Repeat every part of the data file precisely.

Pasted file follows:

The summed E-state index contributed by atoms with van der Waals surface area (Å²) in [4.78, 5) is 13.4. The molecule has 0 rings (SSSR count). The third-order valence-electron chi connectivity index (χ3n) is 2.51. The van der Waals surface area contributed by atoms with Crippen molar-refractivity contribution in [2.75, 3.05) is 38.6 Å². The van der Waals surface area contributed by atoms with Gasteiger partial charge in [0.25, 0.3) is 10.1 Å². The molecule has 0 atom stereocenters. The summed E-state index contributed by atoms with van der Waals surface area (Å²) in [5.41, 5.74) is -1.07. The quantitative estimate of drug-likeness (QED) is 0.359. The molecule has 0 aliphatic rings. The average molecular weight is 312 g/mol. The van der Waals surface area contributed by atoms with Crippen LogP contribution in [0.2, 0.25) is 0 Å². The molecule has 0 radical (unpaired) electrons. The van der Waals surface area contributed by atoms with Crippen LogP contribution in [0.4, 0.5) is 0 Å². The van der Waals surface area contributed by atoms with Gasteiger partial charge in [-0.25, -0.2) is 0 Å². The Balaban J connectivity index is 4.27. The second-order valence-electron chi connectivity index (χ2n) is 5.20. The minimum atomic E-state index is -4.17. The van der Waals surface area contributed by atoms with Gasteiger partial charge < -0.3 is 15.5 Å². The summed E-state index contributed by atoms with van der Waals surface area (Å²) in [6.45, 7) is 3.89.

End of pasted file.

The summed E-state index contributed by atoms with van der Waals surface area (Å²) in [4.78, 5) is 13.4. The molecule has 0 rings (SSSR count). The third-order valence-electron chi connectivity index (χ3n) is 2.51. The van der Waals surface area contributed by atoms with Crippen molar-refractivity contribution in [2.75, 3.05) is 38.6 Å². The van der Waals surface area contributed by atoms with Gasteiger partial charge in [0.25, 0.3) is 10.1 Å². The molecule has 0 atom stereocenters. The summed E-state index contributed by atoms with van der Waals surface area (Å²) in [5.41, 5.74) is -1.07. The quantitative estimate of drug-likeness (QED) is 0.359. The molecule has 0 aliphatic rings. The average molecular weight is 312 g/mol. The van der Waals surface area contributed by atoms with Crippen LogP contribution in [0.2, 0.25) is 0 Å². The molecule has 0 radical (unpaired) electrons. The van der Waals surface area contributed by atoms with Crippen LogP contribution in [0.4, 0.5) is 0 Å². The van der Waals surface area contributed by atoms with Gasteiger partial charge in [-0.25, -0.2) is 0 Å². The Balaban J connectivity index is 4.27. The second-order valence-electron chi connectivity index (χ2n) is 5.20. The minimum atomic E-state index is -4.17. The van der Waals surface area contributed by atoms with Gasteiger partial charge < -0.3 is 15.5 Å². The summed E-state index contributed by atoms with van der Waals surface area (Å²) in [6.45, 7) is 3.89.